The crippled Fukushima No. 1 nuclear plant reached an undesired milestone on March 18: Storage tanks at the site now contain more than 1 million tons of radiation-contaminated water. The announcement by the plant’s operator, Tokyo Electric Power Co., came as the utility and the central government continue to weigh water-disposal methods while hearing the concerns of fishermen who fear for their livelihoods. Toyoshi Fuketa, chairman of the Nuclear Regulation Authority, has repeatedly said a decision must be made soon on how to deal with the contaminated water. “We are entering a period in which further delays in deciding what measure to implement will no longer be tolerable,” Fuketa recently said. The government has spent about 34.5 billion yen ($309 million) to build a frozen underground earth wall around the three reactor buildings to divert the groundwater to the ocean. The “ice wall” has cut down the flow of groundwater, which at one time reached about 500 tons a day. But still, groundwater continues to flow into the three reactor buildings at a rate of about 100 tons daily.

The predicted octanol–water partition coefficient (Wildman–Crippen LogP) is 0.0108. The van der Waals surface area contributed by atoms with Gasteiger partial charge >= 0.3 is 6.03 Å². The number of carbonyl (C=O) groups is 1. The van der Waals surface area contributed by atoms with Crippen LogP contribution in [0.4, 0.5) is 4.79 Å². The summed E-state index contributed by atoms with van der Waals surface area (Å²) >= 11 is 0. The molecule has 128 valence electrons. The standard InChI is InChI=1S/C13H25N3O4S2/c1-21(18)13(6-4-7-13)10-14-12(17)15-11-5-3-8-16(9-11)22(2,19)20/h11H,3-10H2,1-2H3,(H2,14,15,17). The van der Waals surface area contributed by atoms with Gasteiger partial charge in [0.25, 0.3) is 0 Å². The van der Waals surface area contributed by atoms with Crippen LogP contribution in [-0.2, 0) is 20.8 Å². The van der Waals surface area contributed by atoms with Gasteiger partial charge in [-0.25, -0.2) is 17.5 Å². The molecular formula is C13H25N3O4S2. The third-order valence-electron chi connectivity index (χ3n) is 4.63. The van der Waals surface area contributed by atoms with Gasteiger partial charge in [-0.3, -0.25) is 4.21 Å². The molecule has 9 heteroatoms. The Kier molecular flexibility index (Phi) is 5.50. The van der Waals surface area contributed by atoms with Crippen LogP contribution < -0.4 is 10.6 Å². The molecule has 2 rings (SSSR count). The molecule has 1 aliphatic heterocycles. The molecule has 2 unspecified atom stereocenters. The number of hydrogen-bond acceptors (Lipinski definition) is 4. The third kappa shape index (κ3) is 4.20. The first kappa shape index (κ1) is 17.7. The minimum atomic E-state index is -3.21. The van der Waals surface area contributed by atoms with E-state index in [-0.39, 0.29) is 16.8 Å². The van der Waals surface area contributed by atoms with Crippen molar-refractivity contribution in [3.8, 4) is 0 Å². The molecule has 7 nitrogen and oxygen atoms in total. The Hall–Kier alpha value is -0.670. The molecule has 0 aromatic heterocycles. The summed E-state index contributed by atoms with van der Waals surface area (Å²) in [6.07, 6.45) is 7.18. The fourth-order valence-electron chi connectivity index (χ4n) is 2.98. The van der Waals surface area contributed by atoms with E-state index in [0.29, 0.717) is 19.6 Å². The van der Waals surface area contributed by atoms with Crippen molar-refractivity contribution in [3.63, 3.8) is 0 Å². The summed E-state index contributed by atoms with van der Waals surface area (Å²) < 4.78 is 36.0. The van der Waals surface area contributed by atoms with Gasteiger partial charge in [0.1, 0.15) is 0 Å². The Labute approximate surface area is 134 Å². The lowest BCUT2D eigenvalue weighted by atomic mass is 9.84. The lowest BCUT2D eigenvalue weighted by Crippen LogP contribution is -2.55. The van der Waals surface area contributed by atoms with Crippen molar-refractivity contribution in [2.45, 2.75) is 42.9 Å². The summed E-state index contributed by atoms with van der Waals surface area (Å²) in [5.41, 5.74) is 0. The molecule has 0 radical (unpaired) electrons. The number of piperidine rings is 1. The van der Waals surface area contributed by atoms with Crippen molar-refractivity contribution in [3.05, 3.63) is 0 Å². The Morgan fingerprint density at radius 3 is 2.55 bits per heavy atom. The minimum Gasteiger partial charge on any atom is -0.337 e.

Asahi 19th March 2019 read more »